Each year, CEC presents a trophy and cash award to individuals or groups of individuals who turn their innovative ideas into measurable value for CEC and our clients. The innovator(s) receive a trophy and a $5,000 cash prize.
This year, out of 24 nominations, four winning innovations were selected. Congratulations to the winners!
Confined Space Entry Solution
Mark Janssen and Matthew Skelton (of CEC Nashville)
In order to perform stormwater monitoring and sampling for a client, this team needed to install sampling equipment within a confined space, which happened to be a 6-foot-deep manhole! The team fabricated an elevated platform inside the manhole so that the sampling equipment was located directly below the manhole cover, making the equipment easily accessible and retrievable for the CEC team and more affordable for the client than if our team had purchased the materials at a commercial location.
Dual-Phase Extraction Well Piston Pump Optimization
Neil Kostelecky (of CEC St. Louis)
Replacement parts for pneumatic piston pumps (used for leachate pumping) are costly. Kostelecky constructed a more affordable pump base using more affordable seal materials, which saved the client money; changed the location of the check valves, which stopped the pump’s leak; and developed removable foot valve check assemblies, which made removing the system much easier and safer. Kostelecky’s collection of pump system innovations is projected to save the client approximately $200,000/year and can be used at other sites.
Converting Scanned Lab Reports and Data Analysis
Kevin Blackburn, Gerald Burnette, and Chris Sliger (of CEC Nashville)
This team needed to reformat data from hundreds of pages of lab reports for the Tennessee Valley Authority (TVA). There was just one hurdle: the lab reports weren’t in the usual form of electronic data—they were scanned images as PDFs! This team put some innovative coding to work in scanning the lab reports, converting the scans to data using optical character recognition, and migrating the data into a database. This method allowed the team to address an extreme backlog while remaining on schedule and on budget.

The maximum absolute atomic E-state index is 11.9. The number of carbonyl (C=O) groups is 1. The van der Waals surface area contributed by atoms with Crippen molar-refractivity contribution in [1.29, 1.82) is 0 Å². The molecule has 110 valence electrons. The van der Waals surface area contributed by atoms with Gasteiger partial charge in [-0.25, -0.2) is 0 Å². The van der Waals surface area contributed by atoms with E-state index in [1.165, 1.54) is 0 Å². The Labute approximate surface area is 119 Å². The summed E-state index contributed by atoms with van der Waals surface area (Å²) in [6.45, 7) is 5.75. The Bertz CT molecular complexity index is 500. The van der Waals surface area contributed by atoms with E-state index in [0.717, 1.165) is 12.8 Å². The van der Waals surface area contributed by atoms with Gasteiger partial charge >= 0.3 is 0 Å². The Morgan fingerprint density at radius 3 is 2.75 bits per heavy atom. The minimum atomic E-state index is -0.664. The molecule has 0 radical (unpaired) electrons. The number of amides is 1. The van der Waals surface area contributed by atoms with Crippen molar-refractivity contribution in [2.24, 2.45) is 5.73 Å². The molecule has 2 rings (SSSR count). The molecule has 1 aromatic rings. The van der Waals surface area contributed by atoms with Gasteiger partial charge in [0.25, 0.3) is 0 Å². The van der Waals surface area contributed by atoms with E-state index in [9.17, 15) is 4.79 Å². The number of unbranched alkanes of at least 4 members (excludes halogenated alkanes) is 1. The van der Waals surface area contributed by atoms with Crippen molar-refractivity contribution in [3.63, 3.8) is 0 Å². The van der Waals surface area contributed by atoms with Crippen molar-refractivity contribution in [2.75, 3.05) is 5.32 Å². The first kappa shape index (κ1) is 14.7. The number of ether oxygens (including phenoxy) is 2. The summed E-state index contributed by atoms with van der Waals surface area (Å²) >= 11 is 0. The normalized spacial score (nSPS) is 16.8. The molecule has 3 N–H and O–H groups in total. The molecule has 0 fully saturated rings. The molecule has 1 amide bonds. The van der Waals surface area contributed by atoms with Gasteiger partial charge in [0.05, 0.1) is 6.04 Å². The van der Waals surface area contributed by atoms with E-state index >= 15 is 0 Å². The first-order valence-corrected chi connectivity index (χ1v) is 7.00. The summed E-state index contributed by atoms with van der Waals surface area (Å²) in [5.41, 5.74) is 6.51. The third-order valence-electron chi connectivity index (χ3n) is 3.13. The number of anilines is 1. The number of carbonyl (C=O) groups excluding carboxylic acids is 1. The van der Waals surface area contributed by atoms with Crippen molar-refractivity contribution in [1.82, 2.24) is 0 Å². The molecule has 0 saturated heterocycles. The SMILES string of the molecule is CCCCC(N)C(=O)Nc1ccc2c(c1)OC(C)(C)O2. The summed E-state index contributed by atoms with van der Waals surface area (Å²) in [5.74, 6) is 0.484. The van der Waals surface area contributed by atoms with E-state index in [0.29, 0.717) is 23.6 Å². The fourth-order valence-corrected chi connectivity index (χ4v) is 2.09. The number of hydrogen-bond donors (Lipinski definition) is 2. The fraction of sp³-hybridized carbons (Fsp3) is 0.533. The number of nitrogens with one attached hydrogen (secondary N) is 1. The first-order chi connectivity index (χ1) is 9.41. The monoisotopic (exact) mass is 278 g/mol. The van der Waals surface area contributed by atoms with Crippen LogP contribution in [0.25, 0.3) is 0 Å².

Border Wall Web Application
Matt Bainbridge, Mark Turner, Dennis Miller (of CEC Bridgeport), and Chris Langley (of CEC Pittsburgh)
With so many internal and external teams involved in the Border Wall project, it quickly became apparent that the coordination of geographic data would be of the utmost importance for fieldwork coordination. To facilitate access to data about right-of-entry, geotechnical boring, cleared access routes, and archaeological dig sites, the CEC team developed and now maintains a geographic information systems (GIS) web application used daily by all parties.
After winning their award, some of the award recipients sat down to chat about their innovations!
Related blog posts
- Putting on Our “Fishing” Caps to Solve a Problem (June 18, 2019)
- U.S. Army Corps of Engineers to Integrate CEC Employee’s Software for Managing Water Quality Data (February 21, 2019)
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